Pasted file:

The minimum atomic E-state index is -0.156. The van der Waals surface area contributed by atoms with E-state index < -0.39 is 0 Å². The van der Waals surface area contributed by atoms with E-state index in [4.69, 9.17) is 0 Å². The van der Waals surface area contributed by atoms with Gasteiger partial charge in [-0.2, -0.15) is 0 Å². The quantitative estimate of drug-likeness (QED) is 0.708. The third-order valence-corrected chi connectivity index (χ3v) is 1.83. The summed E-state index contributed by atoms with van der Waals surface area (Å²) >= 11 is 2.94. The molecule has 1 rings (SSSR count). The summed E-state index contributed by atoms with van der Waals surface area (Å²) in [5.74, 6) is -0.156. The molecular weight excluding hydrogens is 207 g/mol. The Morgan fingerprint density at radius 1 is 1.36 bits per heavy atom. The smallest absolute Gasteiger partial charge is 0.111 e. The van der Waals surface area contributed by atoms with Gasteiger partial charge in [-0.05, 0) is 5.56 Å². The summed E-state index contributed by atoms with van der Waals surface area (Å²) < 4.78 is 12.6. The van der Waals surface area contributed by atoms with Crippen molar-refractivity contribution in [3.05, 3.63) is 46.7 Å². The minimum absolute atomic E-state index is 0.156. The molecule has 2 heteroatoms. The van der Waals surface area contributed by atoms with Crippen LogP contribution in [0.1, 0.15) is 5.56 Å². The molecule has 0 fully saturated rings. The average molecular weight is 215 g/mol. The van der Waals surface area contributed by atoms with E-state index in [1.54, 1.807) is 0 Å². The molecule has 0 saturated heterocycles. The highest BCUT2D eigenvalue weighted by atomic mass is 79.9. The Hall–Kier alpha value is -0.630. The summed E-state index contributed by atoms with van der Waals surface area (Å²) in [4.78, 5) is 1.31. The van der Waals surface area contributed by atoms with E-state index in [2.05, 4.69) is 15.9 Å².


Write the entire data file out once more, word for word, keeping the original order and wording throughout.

The minimum atomic E-state index is -0.156. The van der Waals surface area contributed by atoms with E-state index < -0.39 is 0 Å². The van der Waals surface area contributed by atoms with E-state index in [4.69, 9.17) is 0 Å². The van der Waals surface area contributed by atoms with Gasteiger partial charge in [-0.2, -0.15) is 0 Å². The quantitative estimate of drug-likeness (QED) is 0.708. The third-order valence-corrected chi connectivity index (χ3v) is 1.83. The summed E-state index contributed by atoms with van der Waals surface area (Å²) >= 11 is 2.94. The molecule has 1 rings (SSSR count). The summed E-state index contributed by atoms with van der Waals surface area (Å²) in [5.74, 6) is -0.156. The molecular weight excluding hydrogens is 207 g/mol. The Morgan fingerprint density at radius 1 is 1.36 bits per heavy atom. The smallest absolute Gasteiger partial charge is 0.111 e. The van der Waals surface area contributed by atoms with Gasteiger partial charge in [-0.05, 0) is 5.56 Å². The summed E-state index contributed by atoms with van der Waals surface area (Å²) < 4.78 is 12.6. The van der Waals surface area contributed by atoms with Crippen molar-refractivity contribution in [3.05, 3.63) is 46.7 Å². The minimum absolute atomic E-state index is 0.156. The molecule has 2 heteroatoms. The van der Waals surface area contributed by atoms with Crippen LogP contribution in [0.1, 0.15) is 5.56 Å². The molecule has 0 fully saturated rings. The average molecular weight is 215 g/mol. The van der Waals surface area contributed by atoms with E-state index in [1.54, 1.807) is 0 Å². The molecule has 0 saturated heterocycles. The highest BCUT2D eigenvalue weighted by atomic mass is 79.9. The Hall–Kier alpha value is -0.630. The summed E-state index contributed by atoms with van der Waals surface area (Å²) in [4.78, 5) is 1.31. The van der Waals surface area contributed by atoms with E-state index in [2.05, 4.69) is 15.9 Å².